Preconditions are often added to challenges to provide a sense of realism or introduce obstacles and requirements for candidates to deal with beyond the underlying algorithm. This practice tends to increase candidate frustration, add contrivance and harm solution quality and differentiation.
Example and discussion
For example, consider the basic Codewars kata Return a string's even characters. (7 kyu). The description is:
Write a function that returns a sequence (index begins with 1) of all the even characters from a string. If the string is smaller than two characters or longer than 100 characters, the function should return "invalid string".
"abcdefghijklm" --> ["b", "d", "f", "h", "j", "l"] "a" --> "invalid string"
The most direct solution to this challenge is:
def even_chars(st): return list(st[1::2]) if len(st) <= 100 and len(st) > 1 else "invalid string"
Without the precondition requirement, the solution would be simply:
def even_chars(st): return list(st[1::2])
In production code, a function that return a list that should reject certain input would typically raise an exception rather than return a string:
def even_chars(st): if len(st) > 100 or len(st) <= 1: raise ValueError("input string must be between 2 and 100 characters inclusive") return list(st[1::2])
Even here, the precondition is contrived--there's no reason a maximum length restriction should be in place in production code for a function like this. Adding plot to explain away the restriction (e.g. "the boss at your company doesn't like long strings") typically only increases frustration.
Cherry-picking this one restriction also begs the question of why the type of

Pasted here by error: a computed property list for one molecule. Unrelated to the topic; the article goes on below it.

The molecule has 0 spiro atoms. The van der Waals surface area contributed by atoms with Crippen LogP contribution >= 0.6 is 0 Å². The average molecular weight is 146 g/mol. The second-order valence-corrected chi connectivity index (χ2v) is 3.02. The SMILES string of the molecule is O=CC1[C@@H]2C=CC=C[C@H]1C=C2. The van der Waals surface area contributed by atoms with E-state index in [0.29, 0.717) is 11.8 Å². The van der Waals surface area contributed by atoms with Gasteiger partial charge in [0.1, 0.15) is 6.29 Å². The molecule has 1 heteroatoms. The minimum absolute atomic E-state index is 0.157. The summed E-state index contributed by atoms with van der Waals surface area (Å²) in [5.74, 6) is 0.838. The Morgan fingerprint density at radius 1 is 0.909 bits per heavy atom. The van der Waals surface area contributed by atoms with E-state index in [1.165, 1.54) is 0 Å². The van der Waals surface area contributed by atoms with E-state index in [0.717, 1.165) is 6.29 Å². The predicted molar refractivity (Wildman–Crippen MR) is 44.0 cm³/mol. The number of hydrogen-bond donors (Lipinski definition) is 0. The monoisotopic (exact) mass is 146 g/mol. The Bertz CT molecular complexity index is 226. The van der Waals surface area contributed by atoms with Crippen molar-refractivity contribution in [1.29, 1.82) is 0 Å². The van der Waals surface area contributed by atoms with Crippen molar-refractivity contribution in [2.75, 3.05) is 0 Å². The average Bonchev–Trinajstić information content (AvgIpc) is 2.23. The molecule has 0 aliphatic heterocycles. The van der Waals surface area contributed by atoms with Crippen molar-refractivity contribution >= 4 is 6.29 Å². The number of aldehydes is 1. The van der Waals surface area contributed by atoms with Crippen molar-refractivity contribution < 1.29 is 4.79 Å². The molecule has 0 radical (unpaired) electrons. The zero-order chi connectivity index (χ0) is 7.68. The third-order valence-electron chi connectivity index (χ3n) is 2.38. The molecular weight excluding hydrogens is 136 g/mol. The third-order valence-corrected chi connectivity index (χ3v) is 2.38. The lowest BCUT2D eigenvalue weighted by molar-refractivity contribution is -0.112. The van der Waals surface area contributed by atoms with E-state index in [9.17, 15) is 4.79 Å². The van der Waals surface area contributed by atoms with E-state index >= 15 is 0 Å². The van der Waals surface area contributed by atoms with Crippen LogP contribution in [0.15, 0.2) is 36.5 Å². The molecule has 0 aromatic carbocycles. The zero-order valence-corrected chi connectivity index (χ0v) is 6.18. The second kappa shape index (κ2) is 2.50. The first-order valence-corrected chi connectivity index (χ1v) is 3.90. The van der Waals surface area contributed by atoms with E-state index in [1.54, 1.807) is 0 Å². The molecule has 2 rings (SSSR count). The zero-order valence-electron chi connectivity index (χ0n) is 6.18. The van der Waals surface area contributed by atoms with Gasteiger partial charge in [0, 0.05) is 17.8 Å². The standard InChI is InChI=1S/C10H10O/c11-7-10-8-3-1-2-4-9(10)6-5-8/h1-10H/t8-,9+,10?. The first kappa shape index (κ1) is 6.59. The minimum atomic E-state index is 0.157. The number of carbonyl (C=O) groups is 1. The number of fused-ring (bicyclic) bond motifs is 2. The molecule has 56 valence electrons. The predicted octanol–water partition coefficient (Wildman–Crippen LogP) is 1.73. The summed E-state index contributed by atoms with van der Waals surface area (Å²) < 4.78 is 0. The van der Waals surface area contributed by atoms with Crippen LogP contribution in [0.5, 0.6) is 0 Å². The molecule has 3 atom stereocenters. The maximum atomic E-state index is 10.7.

st wasn't validated as well. The challenge could easily turn into:
def even_chars(st): if not isinstance(st, str): raise TypeError("input must be string") elif len(st) > 100 or len(st) <= 1: raise ValueError("input string must be between 2 and 100 characters inclusive") # ... more preconditions ... return list(st[1::2])
All candidates will turn in more or less the same code for handling the preconditions and as such it won't act as a quality filter. The hoop-jumping required for preconditions has served only to distract candidates from focusing on the main goal: picking even letters from a string.
When completing a challenge, candidates may spend more time fussing with the code to meet the requirements than solving the problem itself.
Furthermore, adding preconditions like this harms translatability for a challenge. The example kata discussed above is impossible to translate to a language like C++ or Java directly since multiple return types would require a class or struct/union to handle the multiple types. This is a red flag that something has gone awry.
Guidelines for preconditions
If preconditions need to be added, the recommendation is:
- Keep it simple. Avoid putting the candidate through arduous hoops that detract from delivering the core functionality.
- Keep it realistic: don't make preconditions anything that wouldn't be normal in production code.
- Keep it relevant: if the precondition actually makes sense in handling an edge case that candidates would need to handle naturally, the motivation for the requirement is clear.
- Use best practices: instead of returning odd data types or raising strange exception types, stick to whatever the most idiomatic approach is for the language.
- Write realistic unit tests. For example, assert on the precondition exception being raised by using the test suite's builtin exception assertion.